Longmont leads me to the visiting room after dinner to take a scheduled call from Paula. I’m wearing a phone pass around my neck. Every day I feel less like a person and more like a pet.
These are the first three sentences from chapter 16 of “The Girl in Cell 49B” by Dorian Box.
Emily Calby disappeared at age twelve, the only survivor of a notorious home invasion. Three years after her terrifying odyssey in The Hiding Girl, she’s safe, living in anonymity with her mentor, ex-gang member Lucas Jackson—before life blows up again on her Sweet Sixteen birthday. Arrested for carrying her birthday gift—an illegal handgun from Lucas—a fingerprint scan shows her to be the missing Calby girl and worse: she’s wanted for murder in another state.
Extradited to a corrupt juvenile prison in the middle of nowhere, Emily struggles to adjust to a new code of survival while battling a vindictive prosecutor willing to resort to any means to convict her. As The Law thwarts her every move, she begins to appreciate its awesome power. She discovers an unused prison law library and buries herself in the books, casting her destiny.
Fighting for her life in court, the dark secrets behind the prison walls close in. Her cellmate, a spookily prescient drug addict who reminds Emily of her dead sister, is in grave danger. So is her first love, a gentle boy sentenced to life without parole. Emily’s desperate to help them, but how can she, when her explosive trial brings one new disaster after another? A courtroom thriller like no other.
My thoughts so far:
I am 30% of the way through the story and I like it so far. Emily, aka Alice, reminds me of Katniss Everdeen from the Hunger Games in that she’s gritty, tough but has a kind heart.
Emily has quite a history. Two men came to her childhood home, raped her mom and sister and then burned the house down. Somehow, she escaped. I’m not sure where her father is as the story, so far, doesn’t really say, but this is book #2 in this series so I’m assuming that information may be in book one. I haven’t read book one.
After the tragic loss of her family, Emily is looked after by various characters that teach her self defense and how to fight. Emily is also very smart as her mother was a teacher and taught her a lot outside her schooling.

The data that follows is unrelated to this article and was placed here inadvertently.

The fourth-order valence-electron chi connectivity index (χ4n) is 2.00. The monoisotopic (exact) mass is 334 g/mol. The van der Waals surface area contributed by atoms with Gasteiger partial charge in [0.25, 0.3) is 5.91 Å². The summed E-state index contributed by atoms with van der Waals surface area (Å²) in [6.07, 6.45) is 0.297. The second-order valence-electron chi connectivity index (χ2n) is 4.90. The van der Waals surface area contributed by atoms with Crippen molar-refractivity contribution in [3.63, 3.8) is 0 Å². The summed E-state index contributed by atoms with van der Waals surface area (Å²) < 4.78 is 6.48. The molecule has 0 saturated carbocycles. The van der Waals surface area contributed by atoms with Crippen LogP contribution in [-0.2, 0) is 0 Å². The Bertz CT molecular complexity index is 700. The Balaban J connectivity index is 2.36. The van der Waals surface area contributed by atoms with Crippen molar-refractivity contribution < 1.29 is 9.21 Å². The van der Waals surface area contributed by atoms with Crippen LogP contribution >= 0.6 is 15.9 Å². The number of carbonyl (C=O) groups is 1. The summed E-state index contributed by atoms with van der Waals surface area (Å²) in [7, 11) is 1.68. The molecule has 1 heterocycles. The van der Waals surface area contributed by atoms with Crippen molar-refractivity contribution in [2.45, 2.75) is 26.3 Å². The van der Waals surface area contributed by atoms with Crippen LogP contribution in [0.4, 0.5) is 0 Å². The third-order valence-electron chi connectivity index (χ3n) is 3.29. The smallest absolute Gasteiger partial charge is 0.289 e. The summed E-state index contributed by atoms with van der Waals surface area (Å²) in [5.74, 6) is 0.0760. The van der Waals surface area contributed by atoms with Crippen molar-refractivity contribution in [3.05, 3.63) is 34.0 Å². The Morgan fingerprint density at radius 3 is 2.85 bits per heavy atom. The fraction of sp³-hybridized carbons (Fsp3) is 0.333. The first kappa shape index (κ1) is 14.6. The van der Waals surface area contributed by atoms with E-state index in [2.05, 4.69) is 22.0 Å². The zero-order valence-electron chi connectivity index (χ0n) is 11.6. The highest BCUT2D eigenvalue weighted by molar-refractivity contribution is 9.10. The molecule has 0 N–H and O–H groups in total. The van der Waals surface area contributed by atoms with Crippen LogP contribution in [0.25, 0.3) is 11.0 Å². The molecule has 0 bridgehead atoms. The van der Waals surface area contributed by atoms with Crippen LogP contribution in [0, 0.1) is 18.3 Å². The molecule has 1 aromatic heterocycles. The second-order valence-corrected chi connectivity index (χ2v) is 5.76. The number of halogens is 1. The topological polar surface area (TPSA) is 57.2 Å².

Emily’s past catches up with her and the story opens with her being arrested for pulling a gun on a biker bully tormenting his girlfriend at a gas station. Emily can’t help but get involved in other people’s fights when she sees a gross injustice. That pesky kind heart of hers won’t allow her to stay out of it.
As a result, the gas station manager calls the cops and they track her down citing video evidence of her involvement when Emily tries to deny it ever happened. When they fingerprint her, the cops realize her true identity and she’s arrested – only she’s not arrested for the crime Emily thinks they are arresting her for. She’s being arrested for a crime she committed that she thought she got away with.
She’s now in a juvenile facility and she’s learning to navigate the tricky corridors of that world. In the process, she starts questioning some of the charges being brought up against her, along with the charges against a boy she’s interested in and she even takes pity on a bully who tried to take advantage of her cell mate who she has a soft spot for because she reminds her of her sister, who died.
In addition, she discovers a little-used law room in the library which prompts her to ask her lawyer how to use. She is now busy teaching herself the law.
Since this is book #2 of the series, I’m assuming by this sudden interest in the law that she will go on to become a criminal lawyer for the falsely accused or for the people that were in the wrong place at the wrong time. Since I love law stories, I’m very interested in seeing where this story goes.
Thumbs up, so far.